The ESL seems to me to be an attempt to complete the break from local fans that was started when the rules on foreign players was lifted years ago. It seemed, I guess, a small step from fans cheering on multi-millionaires who had no connection with the town or city who's name they played under to fans enjoying a completely artificial sham championship like the Superbowl. Apparently the fans felt otherwise - although their lack of self-awareness is amazing to me and the lesson of Jimmy Hill sprung to mind immediately, to say nothing of the creation of the Premiership.

The ESL will happen, but it will happen in a slightly different form without drawing teams directly from existing leagues. Whether its anaemic version of competition will gain subscribers (I'm quite sure all involved want nothing further to do with "fans") I'm not so sure because I don't really think the American version of sport does work "well" if you have not been brought up with it.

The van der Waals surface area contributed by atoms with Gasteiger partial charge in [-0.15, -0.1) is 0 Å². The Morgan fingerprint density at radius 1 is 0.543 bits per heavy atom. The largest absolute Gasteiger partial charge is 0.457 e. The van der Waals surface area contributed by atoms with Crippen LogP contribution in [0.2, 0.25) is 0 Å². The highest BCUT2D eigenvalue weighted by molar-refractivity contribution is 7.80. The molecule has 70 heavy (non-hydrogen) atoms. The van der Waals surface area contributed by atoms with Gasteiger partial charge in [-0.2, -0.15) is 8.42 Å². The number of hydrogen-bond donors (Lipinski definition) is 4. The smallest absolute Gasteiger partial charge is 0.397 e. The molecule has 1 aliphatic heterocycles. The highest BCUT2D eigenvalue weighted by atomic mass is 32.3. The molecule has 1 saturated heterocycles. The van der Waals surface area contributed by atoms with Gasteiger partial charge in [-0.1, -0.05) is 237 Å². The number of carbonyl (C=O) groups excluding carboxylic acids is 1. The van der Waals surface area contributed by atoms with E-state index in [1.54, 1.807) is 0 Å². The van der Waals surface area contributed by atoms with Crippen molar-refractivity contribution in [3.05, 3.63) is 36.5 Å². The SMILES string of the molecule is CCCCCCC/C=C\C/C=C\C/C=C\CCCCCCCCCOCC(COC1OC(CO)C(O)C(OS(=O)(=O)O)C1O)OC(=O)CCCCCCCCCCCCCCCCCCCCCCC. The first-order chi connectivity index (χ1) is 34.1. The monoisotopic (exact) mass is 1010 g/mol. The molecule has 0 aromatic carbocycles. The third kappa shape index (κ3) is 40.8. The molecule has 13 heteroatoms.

Lewis Pulsipher said...

If you feel that professional sportsman need the jeopardy of relegation to play well, you don't understand American sportsmen. (For that matter, there are many non-American players in hockey and basketball.) Players want to do well individually (if only for their contracts) even when their team is far from making the playoffs. American football (gridiron) players do not even have fully guaranteed contracts, and can be cut at any time if they do poorly. Of course, Americans use a playoff system, so one third to one half the teams play in the post-season; we long ago abandoned regular season champions.

The American soccer league (MLS) does not have relegation, but most fans seem to be OK with that.

Some American leagues have salary caps, which makes for much better competition. A small-market team can be just as good as a big-market team in football, soccer, hockey. Baseball and basketball, not so much. Isn't it much more interesting that everyone has a chance, over time, to win the last game (championship), than the hopelessness of the teams with less money in the Premier League? (Yes, Leicester won the PL not many years ago, but how often does that happen - almost never.)

I fail to see how the second most-watched club team championship in the world (Superbowl, despite being for only one country) is a "completely artificial sham championship."

In other words, you don't appear to understand American sports.